Knowle at the outbreak of the First World War was a typical small village in Warwickshire with good road communications, where agriculture and allied trades provided work for a large part of the local population. The community, like countless others, provided recruits for the armed forces and supported other services such as the collection of animals for use in military operations.
The need for transport animals in the British Army
In 1914 there were some 25,000 horses and mules in the British Army. They rose to a maximum of 809,248 by 1918 (they needed 5,438,602 tons of oats and hay during the war – more than the total tonnage of ammunition). The vast majority of horses required were used for transporting ammunition, food and other supplies to support front-line troops. It is estimated that eight million horses and other equines died in the war across all participating nations. Many died from exposure, disease and exhaustion as well as falling prey to enemy action. The shortfall was made up by requisitioning privately owned animals, of which Knowle provided a share. Prior to the Great War the Government paid a retainer to doctors, farmers, tradesmen and anyone else who owned horses to call upon in times of need. Only the good horses were commandeered; the owners were left to replace them with inferior ones. Owners were paid £40 for a troop horse and £60 for an officer’s charger – substantial sums in the early 20th century.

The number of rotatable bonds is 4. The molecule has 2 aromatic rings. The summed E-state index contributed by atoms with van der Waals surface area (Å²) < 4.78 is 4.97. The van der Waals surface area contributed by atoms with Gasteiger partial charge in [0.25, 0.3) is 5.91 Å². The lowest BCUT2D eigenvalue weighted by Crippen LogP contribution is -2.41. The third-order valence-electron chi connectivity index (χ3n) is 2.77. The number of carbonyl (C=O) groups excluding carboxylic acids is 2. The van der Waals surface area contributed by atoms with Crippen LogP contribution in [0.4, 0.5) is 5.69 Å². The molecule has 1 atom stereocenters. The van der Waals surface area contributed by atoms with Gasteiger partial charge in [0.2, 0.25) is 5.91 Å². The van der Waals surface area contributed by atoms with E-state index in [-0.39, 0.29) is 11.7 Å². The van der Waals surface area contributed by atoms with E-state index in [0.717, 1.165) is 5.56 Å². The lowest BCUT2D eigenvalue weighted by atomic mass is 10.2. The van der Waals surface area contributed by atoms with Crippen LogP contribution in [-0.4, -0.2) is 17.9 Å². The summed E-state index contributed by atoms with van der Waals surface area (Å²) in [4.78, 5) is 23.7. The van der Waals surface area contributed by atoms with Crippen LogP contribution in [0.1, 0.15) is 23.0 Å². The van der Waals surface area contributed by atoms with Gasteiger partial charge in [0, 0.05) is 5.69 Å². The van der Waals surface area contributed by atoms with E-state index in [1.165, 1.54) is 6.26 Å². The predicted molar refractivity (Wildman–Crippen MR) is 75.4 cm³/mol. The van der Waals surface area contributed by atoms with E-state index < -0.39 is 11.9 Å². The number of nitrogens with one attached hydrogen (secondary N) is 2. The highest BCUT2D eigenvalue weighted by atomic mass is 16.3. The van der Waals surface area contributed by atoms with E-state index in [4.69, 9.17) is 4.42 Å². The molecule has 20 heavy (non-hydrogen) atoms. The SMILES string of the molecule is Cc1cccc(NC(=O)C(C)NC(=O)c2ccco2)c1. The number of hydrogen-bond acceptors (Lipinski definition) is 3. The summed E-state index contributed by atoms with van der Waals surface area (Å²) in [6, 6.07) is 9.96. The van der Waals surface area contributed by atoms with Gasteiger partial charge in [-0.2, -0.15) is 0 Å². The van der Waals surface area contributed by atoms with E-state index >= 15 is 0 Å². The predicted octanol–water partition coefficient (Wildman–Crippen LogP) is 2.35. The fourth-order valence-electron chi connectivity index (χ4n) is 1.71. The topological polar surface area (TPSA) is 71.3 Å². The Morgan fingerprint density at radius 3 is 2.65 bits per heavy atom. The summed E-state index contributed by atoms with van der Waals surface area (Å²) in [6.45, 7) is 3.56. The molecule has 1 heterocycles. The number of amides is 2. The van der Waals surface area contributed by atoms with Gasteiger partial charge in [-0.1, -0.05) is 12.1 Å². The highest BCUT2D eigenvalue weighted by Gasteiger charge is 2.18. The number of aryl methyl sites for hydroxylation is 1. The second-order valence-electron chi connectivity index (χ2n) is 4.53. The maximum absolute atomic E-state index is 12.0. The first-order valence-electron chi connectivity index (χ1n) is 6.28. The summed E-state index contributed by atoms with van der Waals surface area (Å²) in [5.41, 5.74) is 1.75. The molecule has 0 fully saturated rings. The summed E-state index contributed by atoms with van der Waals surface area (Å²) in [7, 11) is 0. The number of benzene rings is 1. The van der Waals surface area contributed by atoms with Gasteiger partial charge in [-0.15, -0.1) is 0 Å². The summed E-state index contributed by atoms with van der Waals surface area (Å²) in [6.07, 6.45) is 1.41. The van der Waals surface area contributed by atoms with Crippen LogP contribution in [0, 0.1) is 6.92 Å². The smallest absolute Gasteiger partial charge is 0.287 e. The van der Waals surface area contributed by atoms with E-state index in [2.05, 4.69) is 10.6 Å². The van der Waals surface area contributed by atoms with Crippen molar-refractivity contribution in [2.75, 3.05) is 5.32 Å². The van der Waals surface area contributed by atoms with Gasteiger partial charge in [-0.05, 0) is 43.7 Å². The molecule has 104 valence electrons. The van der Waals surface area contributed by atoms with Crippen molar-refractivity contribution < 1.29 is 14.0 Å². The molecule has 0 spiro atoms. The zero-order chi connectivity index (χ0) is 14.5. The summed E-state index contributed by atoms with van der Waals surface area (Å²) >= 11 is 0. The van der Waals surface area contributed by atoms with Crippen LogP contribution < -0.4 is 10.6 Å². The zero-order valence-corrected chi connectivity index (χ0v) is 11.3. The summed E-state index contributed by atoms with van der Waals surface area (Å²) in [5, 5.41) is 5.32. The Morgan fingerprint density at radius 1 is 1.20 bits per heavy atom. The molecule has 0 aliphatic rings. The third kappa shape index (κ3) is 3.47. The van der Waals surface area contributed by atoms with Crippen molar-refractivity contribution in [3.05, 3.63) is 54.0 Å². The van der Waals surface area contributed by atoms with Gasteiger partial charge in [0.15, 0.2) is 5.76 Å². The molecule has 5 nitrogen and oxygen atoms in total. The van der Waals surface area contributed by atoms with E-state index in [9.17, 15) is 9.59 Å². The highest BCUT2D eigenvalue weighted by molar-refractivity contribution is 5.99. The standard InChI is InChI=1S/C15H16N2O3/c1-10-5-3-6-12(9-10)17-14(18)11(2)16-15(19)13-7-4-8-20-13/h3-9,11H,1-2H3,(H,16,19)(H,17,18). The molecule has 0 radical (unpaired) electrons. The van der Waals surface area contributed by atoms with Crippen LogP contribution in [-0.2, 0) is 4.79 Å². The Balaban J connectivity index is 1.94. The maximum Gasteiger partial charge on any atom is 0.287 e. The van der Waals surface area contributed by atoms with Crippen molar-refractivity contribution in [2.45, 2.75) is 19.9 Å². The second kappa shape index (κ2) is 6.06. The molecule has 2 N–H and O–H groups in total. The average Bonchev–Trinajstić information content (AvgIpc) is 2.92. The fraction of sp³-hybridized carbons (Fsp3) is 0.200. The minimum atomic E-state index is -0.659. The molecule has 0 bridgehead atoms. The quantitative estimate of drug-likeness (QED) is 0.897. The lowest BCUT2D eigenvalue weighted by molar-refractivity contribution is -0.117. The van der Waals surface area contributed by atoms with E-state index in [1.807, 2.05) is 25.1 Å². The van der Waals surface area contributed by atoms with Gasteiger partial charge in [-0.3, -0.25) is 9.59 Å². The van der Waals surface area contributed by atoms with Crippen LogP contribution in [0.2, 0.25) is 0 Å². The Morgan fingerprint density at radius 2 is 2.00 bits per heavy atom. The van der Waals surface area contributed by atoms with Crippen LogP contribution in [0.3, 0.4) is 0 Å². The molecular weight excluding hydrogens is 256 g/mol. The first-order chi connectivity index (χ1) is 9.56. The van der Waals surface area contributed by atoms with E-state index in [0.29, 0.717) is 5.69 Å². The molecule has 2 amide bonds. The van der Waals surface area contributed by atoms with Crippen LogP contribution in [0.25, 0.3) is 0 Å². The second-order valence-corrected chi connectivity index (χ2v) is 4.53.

The Remount Centre at the Wilson Arms
In 1914 the Remount Department charged with collecting horses and dispatching them on to combat areas made its headquarters at the Wilson Arms in Knowle. Mrs. Tansley, the landlord’s wife, was commanded to feed and sleep the 21 officers and men who were fetching in the horses. For this she was paid 2s 9d (14p) per man per day. Mrs Tansleys daughter, Mrs Nellie Court commented:
“We had to take the blankets and eiderdowns of our own beds to make enough (bedding) for them, but they were a lovely lot of young men, most of whom were killed.”
The call-up of the local horses caused much unhappiness. The Whitehouse family hoped their pony would not be taken. Charles Lander of Tilehouse Green Farm was heartbroken to lose the horse he used to deliver milk. To avoid a similar tragedy Mr Mullard took evasive action. Mr Mullard’s daughter, Mrs Ivy Silver, explained what he did:
“My father used horses for butcher’s deliveries, he was determined to save his best horse which he treasured, and on the day of the round- up he took it off and drove for miles round the countryside, to keep it out of the way until the operation was over.”
After the war
Once hostilities ceased it soon became apparent that the horse population would need to be reduced. Many were slaughtered to be used as a food source for German prisoners and local populations in France and Belgium, others were sold to farming communities and some were sent back to the United Kingdom. Horses which were returned after the War were auctioned. One local resident had a surprise. Mr. Court’s chestnut mare, Dolly, went to Flanders with the Warwickshire Yeomanry. Incredibly, after being injured and sent home, she was auctioned by the army at Warwick and answered to her own name when Mr Court spotted her in a field at Darley Mill.
If you would like to know more about Knowle in the Great War, Knowle Local History Society have produced a booklet ‘The Great War in Knowle 1914 -1918’ which captures the impact of the War on life in Knowle. Further details about obtaining copies can be found on their website.